DNR: Minnesota pheasant population increased from last year
My neighbor Crandall stops by.
“How are you doing?” I ask.
“Everything is nearly copacetic. My sweet corn crop was fantastic this year. It was two ears to the truckload. I had to listen to my sister Cruella sing, “I’m so miserable without you, it’s like having you here” while I made myself a bowl of raisin bran for lunch. What a job that was. I hate cooking for one. Wind power sure has a lot of fans. I operate on fly power. There is a species of fruit flies that specialize in my smelly sweat socks. I fell asleep in church Sunday. I snored. When I snore, I sound like a McCulloch chainsaw. People are mad at me.”
“You can’t blame them. I don’t suppose they could hear the sermon,” I say.
“No, that’s not why they’re mad at me. They’re mad at me because I kept everyone else awake. The young’uns gave me one of those tablets for my birthday. I think it’s called a mePad.”
“I know. You called me because it wasn’t working,” I say.
“And you told me to reboot it. So I turned it off, but it’s still not working. You know diddlysquat about mePads.”
“You’re supposed to turn it back on again,” I add.
Nature by the yard
The bird world had quieted, as it does every year at this time. I heard the wings of orioles leaving my yard for the year. Even the house wrens had run out of songs. A friend constructed the nicest of wren houses. He built it, but unlike the Field of Dreams, they didn’t come. We had a welcome sign and a tiny, decorative birdhouse on our deck. The wrens nested in it — until the bottom fell out of the housing market. The floor of the birdhouse dropped to the ground. House wrens don’t care what their houses look like.
The weather cooled and yellow jackets became pests. Maybe it’s because they have to wear those yellow jackets.
The pungent aroma of skunk wafted through the air. A car near our home had hit the animal. The skunk left a legacy. There are people who find the scent enchanting. I’m not one of those.
Common grackle numbers in yards decrease by midsummer, but as they prepare to migrate, they may reappear in large flocks with many young birds. Most people are happy with their absence due to the waste management techniques of grackles. The young produce fecal sacks that the parents carry to water or a freshly washed car for safe disposal.
August 2015 DNR
Favorable weather led to a 33 percent increase in Minnesota pheasants compared to last year. That’s 39 percent below the 10-year average and 59 percent under the long-term average. There were 40.7 birds per 100 miles of roadside driven. Habitat loss is the main factor in a long-term population decline. Minnesota lost 153,492 acres of CRP since 2014 and over 247,000 acres since 2007. The number of broods per 100 hens increased 2 percent from 2014. The average number of chicks per brood was 14 percent below the long-term average. The median hatch date was June 9, seven days earlier than 2014 and three days earlier than the 10-year average. The mourning dove index increased 14 percent from 2014 but was below the 10-year and long-term averages. Gray partridges increased 150 percent from 2014 but remained well below the 10-year and long-term averages. Cottontail rabbit index increased 36 percent from 2014 and was 34 percent above the 10-year average and 20 percent beyond the long-term average. White-tailed jackrabbit index continued at historic lows. White-tailed deer index was 33 percent above the 10-year average and 98 percent over the long-term average.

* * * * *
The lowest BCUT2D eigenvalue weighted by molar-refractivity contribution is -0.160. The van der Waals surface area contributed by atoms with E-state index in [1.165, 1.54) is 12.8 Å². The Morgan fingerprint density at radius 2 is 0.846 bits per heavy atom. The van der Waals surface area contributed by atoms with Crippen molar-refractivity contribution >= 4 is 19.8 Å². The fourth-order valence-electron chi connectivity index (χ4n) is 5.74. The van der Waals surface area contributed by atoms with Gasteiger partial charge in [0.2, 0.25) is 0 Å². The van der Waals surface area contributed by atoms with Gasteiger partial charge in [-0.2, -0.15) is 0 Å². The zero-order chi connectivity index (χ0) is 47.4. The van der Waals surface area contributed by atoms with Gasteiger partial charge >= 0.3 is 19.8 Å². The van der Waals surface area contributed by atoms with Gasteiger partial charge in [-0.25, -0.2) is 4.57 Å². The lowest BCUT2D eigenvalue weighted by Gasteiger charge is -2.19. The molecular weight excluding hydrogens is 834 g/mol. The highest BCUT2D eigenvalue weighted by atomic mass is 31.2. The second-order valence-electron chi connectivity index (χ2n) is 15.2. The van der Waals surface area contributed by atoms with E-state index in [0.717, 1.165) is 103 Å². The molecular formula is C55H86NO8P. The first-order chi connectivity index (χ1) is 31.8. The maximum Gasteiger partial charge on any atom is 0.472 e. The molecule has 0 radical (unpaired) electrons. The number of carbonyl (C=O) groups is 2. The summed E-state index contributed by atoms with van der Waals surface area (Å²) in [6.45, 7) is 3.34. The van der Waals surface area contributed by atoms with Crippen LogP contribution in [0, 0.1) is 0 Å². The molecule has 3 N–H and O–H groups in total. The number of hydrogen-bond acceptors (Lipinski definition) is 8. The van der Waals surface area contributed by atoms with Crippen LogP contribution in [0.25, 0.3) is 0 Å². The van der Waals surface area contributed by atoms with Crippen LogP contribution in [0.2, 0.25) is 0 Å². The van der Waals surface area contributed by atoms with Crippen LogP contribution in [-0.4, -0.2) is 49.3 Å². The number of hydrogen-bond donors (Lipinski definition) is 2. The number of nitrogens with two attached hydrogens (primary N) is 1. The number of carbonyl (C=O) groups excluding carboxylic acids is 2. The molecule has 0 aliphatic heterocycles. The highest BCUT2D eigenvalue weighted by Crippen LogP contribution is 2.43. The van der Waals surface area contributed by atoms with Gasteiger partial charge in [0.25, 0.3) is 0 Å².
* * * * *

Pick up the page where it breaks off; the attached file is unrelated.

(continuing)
“How do birds find enough food?” They are experts at finding food.
“What are the swarms of small insects in my yard?” Swarms are for the perpetuation of the species. Winged ants, males and queens, are harmless. Those I’ve just seen are named large yellow ants, sometimes called citronella ants because of a smell they emit. There are great numbers of flying ants because the failure rate is high. Birds or dragonflies eat many of the swarmers. Large yellow ants tend aphids much as dairy farmers do cows.
“Do we have chiggers in Minnesota?” We do. The six-legged larva of a chigger attaches itself to a variety of hosts to feed. Once engorged, it leaves the host to become a nymph. Both nymph and adult are eight-legged. Nymphs and adults feed on insect eggs or small soil invertebrates. Chiggers require 50 to 70 days to develop from egg to adult, with one generation per year in Minnesota. The larva positions itself atop a blade of grass or fallen leaf in a shaded area and seeks a host. A search of the skin after a walk through tall grass or weeds might reveal tiny red mites moving quickly or attached to skin. Intense itching occurs three to six hours after exposure, followed by skin inflammation. The itching is usually along tops of socks, behind knees or around the waist, and may persist for days. They don’t burrow into the skin, but feed on tissue broken down by their digestive fluids. The host’s skin hardens and a tube forms for the mouthparts. It’s the digestive fluid that causes itching.
Thanks for stopping by
“When you have seen one ant, one bird, one tree, you have not seen them all.” — E. O. Wilson
“I used to live in a room full of mirrors; all I could see was me. I take my spirit and I crash my mirrors, now the whole world is here for me to see.” — Jimi Hendrix
Al Batt of Hartland is a member of the Albert Lea Audubon Society. Email him at SnoEowl@aol.com